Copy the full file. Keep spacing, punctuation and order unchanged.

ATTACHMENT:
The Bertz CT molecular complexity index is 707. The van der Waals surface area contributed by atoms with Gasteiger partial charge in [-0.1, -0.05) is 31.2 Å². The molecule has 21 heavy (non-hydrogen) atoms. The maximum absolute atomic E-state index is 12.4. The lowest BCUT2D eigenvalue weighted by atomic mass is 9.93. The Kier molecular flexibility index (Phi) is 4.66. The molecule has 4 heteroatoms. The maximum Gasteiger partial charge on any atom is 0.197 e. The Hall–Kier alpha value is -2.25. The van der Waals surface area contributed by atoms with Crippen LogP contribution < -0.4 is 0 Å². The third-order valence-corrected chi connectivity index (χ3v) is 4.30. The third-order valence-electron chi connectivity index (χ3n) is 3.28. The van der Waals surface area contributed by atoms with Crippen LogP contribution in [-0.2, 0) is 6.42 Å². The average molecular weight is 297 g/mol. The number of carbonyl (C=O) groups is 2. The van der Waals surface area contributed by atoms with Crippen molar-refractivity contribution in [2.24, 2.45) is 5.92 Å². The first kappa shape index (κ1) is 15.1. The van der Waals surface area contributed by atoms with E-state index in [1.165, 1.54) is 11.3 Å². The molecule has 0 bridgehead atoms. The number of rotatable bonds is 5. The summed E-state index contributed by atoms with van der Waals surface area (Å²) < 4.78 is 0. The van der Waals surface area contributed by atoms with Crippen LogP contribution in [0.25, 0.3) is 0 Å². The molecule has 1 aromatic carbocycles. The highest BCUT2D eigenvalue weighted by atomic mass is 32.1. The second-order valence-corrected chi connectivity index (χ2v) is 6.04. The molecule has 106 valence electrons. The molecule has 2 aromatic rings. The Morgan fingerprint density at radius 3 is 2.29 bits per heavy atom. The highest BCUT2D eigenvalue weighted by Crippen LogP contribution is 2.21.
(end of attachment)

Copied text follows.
The Bertz CT molecular complexity index is 707. The van der Waals surface area contributed by atoms with Gasteiger partial charge in [-0.1, -0.05) is 31.2 Å². The molecule has 21 heavy (non-hydrogen) atoms. The maximum absolute atomic E-state index is 12.4. The lowest BCUT2D eigenvalue weighted by atomic mass is 9.93. The Kier molecular flexibility index (Phi) is 4.66. The molecule has 4 heteroatoms. The maximum Gasteiger partial charge on any atom is 0.197 e. The Hall–Kier alpha value is -2.25. The van der Waals surface area contributed by atoms with Crippen LogP contribution < -0.4 is 0 Å². The third-order valence-corrected chi connectivity index (χ3v) is 4.30. The third-order valence-electron chi connectivity index (χ3n) is 3.28. The van der Waals surface area contributed by atoms with Crippen LogP contribution in [-0.2, 0) is 6.42 Å². The average molecular weight is 297 g/mol. The number of carbonyl (C=O) groups is 2. The van der Waals surface area contributed by atoms with Crippen molar-refractivity contribution in [2.24, 2.45) is 5.92 Å². The first kappa shape index (κ1) is 15.1. The van der Waals surface area contributed by atoms with E-state index in [1.165, 1.54) is 11.3 Å². The molecule has 0 bridgehead atoms. The number of rotatable bonds is 5. The summed E-state index contributed by atoms with van der Waals surface area (Å²) < 4.78 is 0. The van der Waals surface area contributed by atoms with Crippen LogP contribution in [0.25, 0.3) is 0 Å². The molecule has 1 aromatic carbocycles. The highest BCUT2D eigenvalue weighted by atomic mass is 32.1. The second-order valence-corrected chi connectivity index (χ2v) is 6.04. The molecule has 106 valence electrons. The molecule has 2 aromatic rings. The Morgan fingerprint density at radius 3 is 2.29 bits per heavy atom. The highest BCUT2D eigenvalue weighted by Crippen LogP contribution is 2.21.